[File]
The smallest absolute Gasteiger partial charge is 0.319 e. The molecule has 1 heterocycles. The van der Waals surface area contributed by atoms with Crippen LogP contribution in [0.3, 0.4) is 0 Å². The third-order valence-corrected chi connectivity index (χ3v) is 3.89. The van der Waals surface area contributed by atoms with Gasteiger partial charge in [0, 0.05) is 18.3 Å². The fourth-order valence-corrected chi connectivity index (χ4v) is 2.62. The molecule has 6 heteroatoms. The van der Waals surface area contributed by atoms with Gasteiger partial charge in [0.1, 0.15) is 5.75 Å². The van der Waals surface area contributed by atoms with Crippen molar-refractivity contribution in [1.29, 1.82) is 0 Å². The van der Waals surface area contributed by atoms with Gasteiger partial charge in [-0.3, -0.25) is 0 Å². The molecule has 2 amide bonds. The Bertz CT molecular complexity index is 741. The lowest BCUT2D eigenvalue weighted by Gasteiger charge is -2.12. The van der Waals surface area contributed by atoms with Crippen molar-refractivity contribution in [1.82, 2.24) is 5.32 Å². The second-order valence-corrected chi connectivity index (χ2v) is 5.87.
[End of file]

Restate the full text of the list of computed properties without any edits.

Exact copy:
The smallest absolute Gasteiger partial charge is 0.319 e. The molecule has 1 heterocycles. The van der Waals surface area contributed by atoms with Crippen LogP contribution in [0.3, 0.4) is 0 Å². The third-order valence-corrected chi connectivity index (χ3v) is 3.89. The van der Waals surface area contributed by atoms with Gasteiger partial charge in [0, 0.05) is 18.3 Å². The fourth-order valence-corrected chi connectivity index (χ4v) is 2.62. The molecule has 6 heteroatoms. The van der Waals surface area contributed by atoms with Gasteiger partial charge in [0.1, 0.15) is 5.75 Å². The van der Waals surface area contributed by atoms with Crippen molar-refractivity contribution in [1.29, 1.82) is 0 Å². The van der Waals surface area contributed by atoms with Gasteiger partial charge in [-0.3, -0.25) is 0 Å². The molecule has 2 amide bonds. The Bertz CT molecular complexity index is 741. The lowest BCUT2D eigenvalue weighted by Gasteiger charge is -2.12. The van der Waals surface area contributed by atoms with Crippen molar-refractivity contribution in [1.82, 2.24) is 5.32 Å². The second-order valence-corrected chi connectivity index (χ2v) is 5.87.